Did WoW Ruin MMOs?

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A couple a days ago Sig over at Crucible Gaming put forward an interesting proposition; that he believes that World of Warcraft ruined MMOs by fostering solo play as the primary means of playing them. I have to confess, I started playing MMOs shortly after WoW launched, and I cut my teeth on Guild Wars before eventually trying WoW. So, as such I can’t claim the same level of first hand historical understanding of the early MMO market that so many in the blogging community can. But I do think WoW ruined MMO gaming, just not in quite the same way that Sig is putting forward, although I’m certainly sympathetic to his message.

To my mind, one of the greatest problems that WoW has created is a potential miscalculation in the level of interest there actually is in the MMO genre. No game has ever come close to matching WoW’s subscriber numbers which are currently around the 8 million mark, down from its height of around 12 million . Even games with huge launch hype and unbelievable budgets like SWTOR crow about selling a million boxes at launch. One million boxes. And that’s just boxes, not actual long-term subscribers. As this pattern repeats itself over and over again I think the question we have to ask is, do people want to play MMOs or do they want to play World of Warcraft.? Over the years I’ve begun to lean more and more towards the latter.

Sure, there are tons of MMOs out there now, but I don’t think that if you added the player bases of all of them together it would equal WoW’s peak subscriber numbers. But, big budget MMOs continue to launch and continue to fail to garner enough players to rival WoW or even come close. But of course, that hasn’t stopped many studios from trying to. That leads me to conclude one of two things: either that WoW is the greatest MMO ever made and nothing else can rival it, or there simply aren’t enough players willing to play other games, or at least not put down roots there so to speak. Based on my experience I simply have to agree with the latter.

Now of course it’s also entirely possible that the problem is that we simply haven’t had enough variety in the genre for people to feel the need to diverge from WoW. It’s certainly true that creativity has stagnated somewhat, and we’re still, ten years on, in the midst of the “like WoW but different because x” formula of MMO development. I’m entirely willing to accept that I may be completely wrong about this, but I simply believe that WoW achieved the status of cultural monolith and nothing will ever come close to that again. But because of it’s success and the budgets and expectations of MMO studios, we’ve ended up with a “play it safely, give them what they seem to want” sort of marketplace. That is what I believe has ruined MMOs.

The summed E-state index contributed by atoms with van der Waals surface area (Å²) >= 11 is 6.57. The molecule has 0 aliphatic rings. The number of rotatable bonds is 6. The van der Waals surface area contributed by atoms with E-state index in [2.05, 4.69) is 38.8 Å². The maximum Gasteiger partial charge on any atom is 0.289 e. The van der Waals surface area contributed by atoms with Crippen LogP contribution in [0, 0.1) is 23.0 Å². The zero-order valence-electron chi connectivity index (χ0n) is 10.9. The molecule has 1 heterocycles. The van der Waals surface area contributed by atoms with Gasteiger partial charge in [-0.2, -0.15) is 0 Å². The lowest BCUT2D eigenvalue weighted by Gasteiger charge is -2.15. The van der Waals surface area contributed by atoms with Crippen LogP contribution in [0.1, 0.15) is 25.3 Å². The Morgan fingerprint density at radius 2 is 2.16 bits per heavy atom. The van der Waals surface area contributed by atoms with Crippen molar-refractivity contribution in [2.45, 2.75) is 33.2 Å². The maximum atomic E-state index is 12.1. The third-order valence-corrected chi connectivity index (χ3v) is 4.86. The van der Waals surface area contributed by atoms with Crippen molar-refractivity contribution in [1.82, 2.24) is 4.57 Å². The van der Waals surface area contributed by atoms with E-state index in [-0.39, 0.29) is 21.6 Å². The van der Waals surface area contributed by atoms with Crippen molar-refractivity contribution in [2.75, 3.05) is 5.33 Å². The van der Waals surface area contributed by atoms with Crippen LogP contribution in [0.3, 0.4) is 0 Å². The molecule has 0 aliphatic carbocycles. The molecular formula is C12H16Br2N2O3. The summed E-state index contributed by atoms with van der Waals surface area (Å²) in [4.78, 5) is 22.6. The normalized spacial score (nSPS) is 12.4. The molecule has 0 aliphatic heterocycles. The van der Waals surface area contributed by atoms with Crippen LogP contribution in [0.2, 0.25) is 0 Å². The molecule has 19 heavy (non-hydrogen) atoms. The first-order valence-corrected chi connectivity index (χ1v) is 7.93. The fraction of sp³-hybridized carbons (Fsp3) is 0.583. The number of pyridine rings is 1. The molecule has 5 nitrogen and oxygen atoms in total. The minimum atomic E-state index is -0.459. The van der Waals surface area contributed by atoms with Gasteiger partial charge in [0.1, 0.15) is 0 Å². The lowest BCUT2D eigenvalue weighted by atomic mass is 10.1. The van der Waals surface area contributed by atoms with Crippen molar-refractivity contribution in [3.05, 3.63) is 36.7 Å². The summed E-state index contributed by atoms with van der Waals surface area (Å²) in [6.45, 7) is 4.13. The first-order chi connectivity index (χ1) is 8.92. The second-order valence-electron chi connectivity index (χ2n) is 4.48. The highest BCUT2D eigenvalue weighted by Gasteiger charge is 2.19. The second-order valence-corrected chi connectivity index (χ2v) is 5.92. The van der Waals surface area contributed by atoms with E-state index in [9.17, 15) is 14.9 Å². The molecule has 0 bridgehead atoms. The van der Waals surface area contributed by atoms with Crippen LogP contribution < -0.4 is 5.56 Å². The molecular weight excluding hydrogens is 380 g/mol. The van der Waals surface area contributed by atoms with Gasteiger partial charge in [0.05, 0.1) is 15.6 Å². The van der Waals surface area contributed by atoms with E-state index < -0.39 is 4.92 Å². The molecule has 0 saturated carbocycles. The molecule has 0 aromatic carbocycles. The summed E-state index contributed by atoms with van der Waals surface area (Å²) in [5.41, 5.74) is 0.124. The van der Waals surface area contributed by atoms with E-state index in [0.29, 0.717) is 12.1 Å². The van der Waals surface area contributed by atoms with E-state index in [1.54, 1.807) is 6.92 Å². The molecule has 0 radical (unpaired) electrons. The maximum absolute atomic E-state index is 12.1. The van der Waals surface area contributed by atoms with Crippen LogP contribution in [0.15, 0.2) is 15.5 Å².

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Take  look at AAA gaming and you’ll see a lot of lowest common denominator let’s do what’s already popular sort of titles. This is in large part because the size of the investments required to make some of these game just do not allow for any risk taking. Another parallel can perhaps be drawn with the summer blockbuster movie market, which also offers extremely safe and rote output most of the times. Again, because the risk of failure is too great.

That is the position I believe the MMO market is in today, and that can only be improved by the proliferation of smaller independent titles as has happened in the wider games market in recent years, particularly on PC. I know I’ve argued this before, but that is what I believe the long term legacy of WoW has been; a stagnation of innovation in a genre that really needs some. I’m just not sure there will ever be enough players to create a WoW-like player base ever again, and maybe the people who continue to play WoW simply aren’t interested in playing any others, so let’s forget about them and move on.

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3 thoughts on “Did WoW Ruin MMOs?

  1. I mostly agree with your conclusion. As a social introvert, I don’t think the support for solo play is at all bad. It’s important to be able to play in a world with other players without having to be constantly talking to them, asking for help and generally pestering people. Things like match making or open world bosses make it easier to float in and out of social situation without too much duress.

    I don’t think WoW’s legacy is stagnation though. I’ve been playing all ten of the years it’s been going, and there’s been more innovation within that one game that in all the other MMOs I’ve tried put together. Why? I don’t know, maybe they hit a sweet spot where they have room for trial and error due to high levels of subscribers. After ten years of well funded development post release, it’s hard for any new game to come close. But online interaction has developed in more independent models, free of the restrictive and expensive MMO model. Journey and Dark Souls comes to mind.

    Anyway, I’m willing to try any MMO, but most rely on you having a group of friends to start with, and if solo play is boring, I simply don’t think they’ll catch on.

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